Thursday, March 26, 2015
     

Features

Friday, May 6, 2011
Before Hometown Hill highway became today's SR309, seen here, it was a narrow, meandering road called Route 29, climbing Hometown mountain slightly west of the current route.

Life is priceless.

Yet it took just ten cents to kill seven men. It was one of the darkest days in our region, and it happened 80 years ago this summer.

It was during the days of Prohibition, when booze was scarce and so was money. Still, the summer night of Monday, July 13, 1931, provided an opportunity to party, and so a group of coal region men decided to gather together. They figured they'd build a campfire and secretly enjoy a few drinks at time when the manufacture, sale and transportation of alcohol was illegal.

Friday, April 29, 2011
Heidi  Secord of Cherry  Valley Community Supported Agriculture (CSA) farm, checks  the early season growth of the farm's garlic crop.

Growing up, Heidi Secord thought someday she'd be a businesswoman. So this Connecticut girl went to the University of Rhode Island and earned a degree in business management.

But upon graduation, she just couldn't quite see herself in a business suit sitting behind a desk, so instead, she joined the Peace Corps.

Friday, April 22, 2011
DONALD R. SERFASS/TIMES NEWS  It took Georgine Postupack Borchack three years to complete this pysanky masterpiece written on an ostrich egg.

Georgine Postupack Borchack sits in prayer. She sits and meditates from deep within.

For an hour or more she talks to God. She reflects on her strong Ukrainian heritage and rich ethnic traditions. She offers thanks for family, love, life and health. She asks the Lord to bless those here and those departed. And she does it with sincerity and conviction.

Then something wonderful happens.

Friday, April 22, 2011
Designs are painted onto a raw egg using beeswax. (A process repeated).
Friday, April 15, 2011
ELSA KERSCHNER/TIMES NEWS A headcovering scarf is worn by married women. Wendy Kleintop models the one she brought back from the Holy Land.

The Dead Sea and the Wailing Wall were only two of the Holy Land places seen by Wendy Kleintop and her family. But the one making the strongest impression was the Garden of Gethsemene.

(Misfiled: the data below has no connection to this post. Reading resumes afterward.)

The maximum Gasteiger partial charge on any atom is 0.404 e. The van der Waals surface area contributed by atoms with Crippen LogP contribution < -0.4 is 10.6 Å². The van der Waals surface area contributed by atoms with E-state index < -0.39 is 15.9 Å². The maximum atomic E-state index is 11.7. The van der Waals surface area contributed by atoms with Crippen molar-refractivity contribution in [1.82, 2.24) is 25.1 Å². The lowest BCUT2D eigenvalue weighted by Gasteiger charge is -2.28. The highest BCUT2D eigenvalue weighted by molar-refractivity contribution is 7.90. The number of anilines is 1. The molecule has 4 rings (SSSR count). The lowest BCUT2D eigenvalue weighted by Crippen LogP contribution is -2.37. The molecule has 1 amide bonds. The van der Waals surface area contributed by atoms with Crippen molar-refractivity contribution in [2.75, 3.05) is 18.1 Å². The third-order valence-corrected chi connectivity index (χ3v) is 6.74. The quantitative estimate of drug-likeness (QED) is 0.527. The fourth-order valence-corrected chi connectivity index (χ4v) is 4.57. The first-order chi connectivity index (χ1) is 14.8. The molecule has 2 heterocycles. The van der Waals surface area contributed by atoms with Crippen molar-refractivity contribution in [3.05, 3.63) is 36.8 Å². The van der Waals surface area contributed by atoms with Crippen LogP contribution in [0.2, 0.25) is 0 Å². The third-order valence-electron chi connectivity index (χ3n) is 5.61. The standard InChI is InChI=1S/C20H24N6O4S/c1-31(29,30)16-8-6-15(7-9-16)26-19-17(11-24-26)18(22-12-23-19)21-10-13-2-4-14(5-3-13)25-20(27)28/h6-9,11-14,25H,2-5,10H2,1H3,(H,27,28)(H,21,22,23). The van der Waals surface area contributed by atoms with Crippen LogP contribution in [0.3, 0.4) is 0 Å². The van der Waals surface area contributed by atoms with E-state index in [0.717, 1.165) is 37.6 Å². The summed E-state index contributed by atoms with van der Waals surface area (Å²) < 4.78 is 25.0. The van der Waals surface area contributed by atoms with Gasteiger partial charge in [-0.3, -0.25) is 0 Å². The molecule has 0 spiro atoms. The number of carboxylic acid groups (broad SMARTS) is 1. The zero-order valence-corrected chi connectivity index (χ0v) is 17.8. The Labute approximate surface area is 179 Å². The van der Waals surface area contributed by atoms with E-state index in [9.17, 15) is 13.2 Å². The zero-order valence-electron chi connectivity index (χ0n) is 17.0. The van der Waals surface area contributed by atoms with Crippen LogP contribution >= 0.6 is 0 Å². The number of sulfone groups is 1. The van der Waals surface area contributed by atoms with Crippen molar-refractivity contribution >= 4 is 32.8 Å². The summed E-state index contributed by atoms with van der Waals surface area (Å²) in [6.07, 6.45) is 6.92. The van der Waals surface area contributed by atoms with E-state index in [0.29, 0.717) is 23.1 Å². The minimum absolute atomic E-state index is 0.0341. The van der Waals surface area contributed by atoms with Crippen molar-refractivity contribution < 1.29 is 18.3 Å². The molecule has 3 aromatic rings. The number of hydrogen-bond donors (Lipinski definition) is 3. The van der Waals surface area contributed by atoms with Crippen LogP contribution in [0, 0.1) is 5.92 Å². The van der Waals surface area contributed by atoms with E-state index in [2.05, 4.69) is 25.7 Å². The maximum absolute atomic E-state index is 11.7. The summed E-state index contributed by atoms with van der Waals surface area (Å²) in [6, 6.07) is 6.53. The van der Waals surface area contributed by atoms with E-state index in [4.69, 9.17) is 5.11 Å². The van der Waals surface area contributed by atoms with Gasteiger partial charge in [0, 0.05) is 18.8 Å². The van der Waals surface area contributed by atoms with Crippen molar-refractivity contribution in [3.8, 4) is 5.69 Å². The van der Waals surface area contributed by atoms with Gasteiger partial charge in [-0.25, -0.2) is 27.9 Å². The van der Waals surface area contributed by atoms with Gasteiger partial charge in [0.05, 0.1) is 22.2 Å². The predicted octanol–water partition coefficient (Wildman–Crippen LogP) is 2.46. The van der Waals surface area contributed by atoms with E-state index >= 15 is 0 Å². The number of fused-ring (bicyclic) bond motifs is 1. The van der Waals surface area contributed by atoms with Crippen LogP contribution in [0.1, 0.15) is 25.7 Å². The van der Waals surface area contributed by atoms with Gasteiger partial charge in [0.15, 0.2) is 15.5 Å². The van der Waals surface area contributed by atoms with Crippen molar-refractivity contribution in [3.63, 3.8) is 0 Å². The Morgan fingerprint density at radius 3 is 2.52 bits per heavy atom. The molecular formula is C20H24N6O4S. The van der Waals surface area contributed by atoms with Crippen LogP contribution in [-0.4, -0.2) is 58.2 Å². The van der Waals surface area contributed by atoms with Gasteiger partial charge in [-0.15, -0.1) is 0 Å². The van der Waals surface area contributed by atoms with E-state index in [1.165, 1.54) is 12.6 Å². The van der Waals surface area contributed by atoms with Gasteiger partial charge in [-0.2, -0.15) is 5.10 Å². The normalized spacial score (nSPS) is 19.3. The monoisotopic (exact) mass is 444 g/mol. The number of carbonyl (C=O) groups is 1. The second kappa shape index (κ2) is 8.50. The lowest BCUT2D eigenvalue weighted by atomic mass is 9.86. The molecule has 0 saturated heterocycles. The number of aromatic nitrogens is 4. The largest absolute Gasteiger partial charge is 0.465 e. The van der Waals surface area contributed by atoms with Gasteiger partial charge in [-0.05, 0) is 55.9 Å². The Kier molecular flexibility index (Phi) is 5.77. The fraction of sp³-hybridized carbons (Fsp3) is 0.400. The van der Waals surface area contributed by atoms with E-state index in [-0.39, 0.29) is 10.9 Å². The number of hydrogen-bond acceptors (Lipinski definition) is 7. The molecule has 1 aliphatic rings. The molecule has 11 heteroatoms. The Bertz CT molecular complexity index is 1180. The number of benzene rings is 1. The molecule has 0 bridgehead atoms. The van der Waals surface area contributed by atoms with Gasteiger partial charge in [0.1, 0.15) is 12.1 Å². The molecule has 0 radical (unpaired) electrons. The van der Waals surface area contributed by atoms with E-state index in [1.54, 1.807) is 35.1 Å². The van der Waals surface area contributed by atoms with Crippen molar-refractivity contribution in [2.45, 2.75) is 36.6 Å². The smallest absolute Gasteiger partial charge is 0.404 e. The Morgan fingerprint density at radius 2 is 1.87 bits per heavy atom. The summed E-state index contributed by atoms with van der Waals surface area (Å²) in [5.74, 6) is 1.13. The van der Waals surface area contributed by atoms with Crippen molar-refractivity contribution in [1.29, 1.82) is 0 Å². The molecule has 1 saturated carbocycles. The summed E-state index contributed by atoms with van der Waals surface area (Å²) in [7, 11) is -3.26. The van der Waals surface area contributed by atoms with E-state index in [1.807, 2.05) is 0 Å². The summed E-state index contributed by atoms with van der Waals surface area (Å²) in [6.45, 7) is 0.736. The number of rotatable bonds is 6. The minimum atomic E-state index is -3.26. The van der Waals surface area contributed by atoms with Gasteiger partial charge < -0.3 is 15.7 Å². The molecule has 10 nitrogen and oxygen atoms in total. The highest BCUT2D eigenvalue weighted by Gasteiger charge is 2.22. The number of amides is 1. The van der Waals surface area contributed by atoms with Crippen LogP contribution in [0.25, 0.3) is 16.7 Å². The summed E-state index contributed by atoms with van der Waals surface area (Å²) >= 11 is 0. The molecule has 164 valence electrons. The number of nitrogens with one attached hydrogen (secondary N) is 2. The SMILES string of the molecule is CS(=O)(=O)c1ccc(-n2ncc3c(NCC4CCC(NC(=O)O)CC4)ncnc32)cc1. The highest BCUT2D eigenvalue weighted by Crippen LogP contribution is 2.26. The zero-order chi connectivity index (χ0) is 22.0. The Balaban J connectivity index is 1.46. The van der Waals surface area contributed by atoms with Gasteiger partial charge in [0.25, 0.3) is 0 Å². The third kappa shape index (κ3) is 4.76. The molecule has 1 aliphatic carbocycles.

The Women United for Christ of St. Paul Indianland United Church of Christ, Lehigh Township, had invited Kleintop, a township resident, to speak at its April 5 meeting.

Friday, April 8, 2011

The historic Moser log home served as Tamaqua's first tavern, church, hospital, dwelling and stagecoach stop.

Moreover, it was the site of the first birth, death, wedding and religious ceremony.

The cabin saw Tamaqua's first birth in the settlement in 1809 when Mary Kershner was born, daughter of John Kershner who Moser employed at his sawmill. The first wedding also took place in the cabin on Christmas Day, 1820, when Moser's daughter Barbara married John Whetstone, another early settler.

Friday, April 8, 2011
DONALD R. SERFASS/TIMES NEWS  The 1801 Burkhardt Moser log home is Tamaqua's first house.

If Tamaqua preservationists have their way, the 1801 Burkhardt Moser log home will no longer be hidden.

The local historical society is considering demolition of a vacant wood-frame residence at 307 East Broad Street that obstructs the view and limits access to Tamaqua's first home.

Saturday, April 2, 2011
Last spring, my cousin Megan had a baby: Bentley. I was a little nervous meeting him for the first time, since he's had a whole year to get to know everyone else in the family and choose favorites, but I think he liked me.

With shovel in hand and Penn State winter cap on my head, I looked at the fluffy white sidewalk at the side of my house in Tamaqua. Three inches of fresh snow had greeted me that morning, begging to be cleared from the pathway. This was three inches on top of the roughly foot of snow that was left over from the winter's numerous other snow showers.

Friday, April 1, 2011
LINDA KOEHLER/TIMES NEWS Cathy Wells is an admitted "Gourd Lady." Her passion is taking dried gourds and turning them into works of art. She is working on a gourd bowl with a butterfly design with a removable lid in her home workshop in Saylorsburg.

Some days Cathy Wells thinks she's going out of her gourd. Especially when she's surrounded by all the unpainted gourds in her workroom in her Saylorsburg home.

"I wait until they 'speak' to me. They tell me what they want to be," explains the avid gourder.

Some want to be birdhouses. Others want to be bowls. Then there are some that want to be vases, lamps and even purses.

Gourds became Cathy's passion when she could no longer work in her garden.

Friday, March 25, 2011
Nicole Kuehner, 9, a third grader at Polk Elementary School, takes a fortune cookie while visiting the Unitarian Universalist Fellowship of the Poconos at PVSD's "A Night of Unity."

"What we need to do is learn to respect and embrace our differences until our differences don't make a difference" is a quote by Yolanda King, human rights activist and eldest daughter of the Rev. Martin Luther King, Jr.

Pleasant Valley School District's staff, students, parents, family, friends and members of the community celebrated the 10th annual "A Night of Unity" in the high school gym.